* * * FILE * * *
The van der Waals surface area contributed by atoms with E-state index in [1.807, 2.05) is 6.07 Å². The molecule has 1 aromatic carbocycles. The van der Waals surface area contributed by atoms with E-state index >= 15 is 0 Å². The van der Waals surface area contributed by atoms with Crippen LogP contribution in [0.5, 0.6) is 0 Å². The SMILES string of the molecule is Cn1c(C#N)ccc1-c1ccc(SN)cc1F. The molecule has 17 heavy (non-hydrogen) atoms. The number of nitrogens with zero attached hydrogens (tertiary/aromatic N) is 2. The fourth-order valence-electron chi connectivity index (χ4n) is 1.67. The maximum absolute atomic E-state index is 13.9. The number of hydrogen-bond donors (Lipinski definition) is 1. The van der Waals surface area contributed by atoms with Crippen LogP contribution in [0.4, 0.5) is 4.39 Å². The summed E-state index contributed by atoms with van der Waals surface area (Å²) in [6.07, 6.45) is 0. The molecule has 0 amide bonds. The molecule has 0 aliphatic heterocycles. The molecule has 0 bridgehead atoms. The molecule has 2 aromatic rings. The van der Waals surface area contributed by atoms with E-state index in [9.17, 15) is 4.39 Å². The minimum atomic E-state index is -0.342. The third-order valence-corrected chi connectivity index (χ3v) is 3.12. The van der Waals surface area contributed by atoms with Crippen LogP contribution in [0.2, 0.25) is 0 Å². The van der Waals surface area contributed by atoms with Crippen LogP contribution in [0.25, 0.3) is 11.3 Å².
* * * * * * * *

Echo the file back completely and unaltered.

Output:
The van der Waals surface area contributed by atoms with E-state index in [1.807, 2.05) is 6.07 Å². The molecule has 1 aromatic carbocycles. The van der Waals surface area contributed by atoms with E-state index >= 15 is 0 Å². The van der Waals surface area contributed by atoms with Crippen LogP contribution in [0.5, 0.6) is 0 Å². The SMILES string of the molecule is Cn1c(C#N)ccc1-c1ccc(SN)cc1F. The molecule has 17 heavy (non-hydrogen) atoms. The number of nitrogens with zero attached hydrogens (tertiary/aromatic N) is 2. The fourth-order valence-electron chi connectivity index (χ4n) is 1.67. The maximum absolute atomic E-state index is 13.9. The number of hydrogen-bond donors (Lipinski definition) is 1. The van der Waals surface area contributed by atoms with Crippen LogP contribution in [0.4, 0.5) is 4.39 Å². The summed E-state index contributed by atoms with van der Waals surface area (Å²) in [6.07, 6.45) is 0. The molecule has 0 amide bonds. The molecule has 0 aliphatic heterocycles. The molecule has 0 bridgehead atoms. The molecule has 2 aromatic rings. The van der Waals surface area contributed by atoms with E-state index in [9.17, 15) is 4.39 Å². The minimum atomic E-state index is -0.342. The third-order valence-corrected chi connectivity index (χ3v) is 3.12. The van der Waals surface area contributed by atoms with Crippen LogP contribution in [0.2, 0.25) is 0 Å². The van der Waals surface area contributed by atoms with Crippen LogP contribution in [0.25, 0.3) is 11.3 Å².